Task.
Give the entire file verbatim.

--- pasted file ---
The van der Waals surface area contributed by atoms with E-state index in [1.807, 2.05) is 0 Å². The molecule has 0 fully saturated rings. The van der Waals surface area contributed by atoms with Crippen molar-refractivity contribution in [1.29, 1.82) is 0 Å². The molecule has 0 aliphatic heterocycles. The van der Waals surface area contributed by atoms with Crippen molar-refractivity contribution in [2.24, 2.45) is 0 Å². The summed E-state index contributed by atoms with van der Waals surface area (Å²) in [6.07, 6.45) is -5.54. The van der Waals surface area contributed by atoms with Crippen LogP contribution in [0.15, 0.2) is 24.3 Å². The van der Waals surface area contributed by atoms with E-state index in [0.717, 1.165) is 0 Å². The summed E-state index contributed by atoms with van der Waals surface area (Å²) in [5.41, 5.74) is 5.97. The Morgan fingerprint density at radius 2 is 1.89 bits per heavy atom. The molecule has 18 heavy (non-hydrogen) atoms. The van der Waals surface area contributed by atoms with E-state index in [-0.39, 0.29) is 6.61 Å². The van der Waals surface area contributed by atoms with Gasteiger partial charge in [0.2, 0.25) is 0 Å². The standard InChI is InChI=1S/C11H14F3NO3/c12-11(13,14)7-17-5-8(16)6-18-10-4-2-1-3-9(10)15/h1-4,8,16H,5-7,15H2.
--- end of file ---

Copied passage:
The van der Waals surface area contributed by atoms with E-state index in [1.807, 2.05) is 0 Å². The molecule has 0 fully saturated rings. The van der Waals surface area contributed by atoms with Crippen molar-refractivity contribution in [1.29, 1.82) is 0 Å². The molecule has 0 aliphatic heterocycles. The van der Waals surface area contributed by atoms with Crippen molar-refractivity contribution in [2.24, 2.45) is 0 Å². The summed E-state index contributed by atoms with van der Waals surface area (Å²) in [6.07, 6.45) is -5.54. The van der Waals surface area contributed by atoms with Crippen LogP contribution in [0.15, 0.2) is 24.3 Å². The van der Waals surface area contributed by atoms with E-state index in [0.717, 1.165) is 0 Å². The summed E-state index contributed by atoms with van der Waals surface area (Å²) in [5.41, 5.74) is 5.97. The Morgan fingerprint density at radius 2 is 1.89 bits per heavy atom. The molecule has 18 heavy (non-hydrogen) atoms. The van der Waals surface area contributed by atoms with E-state index in [-0.39, 0.29) is 6.61 Å². The van der Waals surface area contributed by atoms with Gasteiger partial charge in [0.2, 0.25) is 0 Å². The standard InChI is InChI=1S/C11H14F3NO3/c12-11(13,14)7-17-5-8(16)6-18-10-4-2-1-3-9(10)15/h1-4,8,16H,5-7,15H2.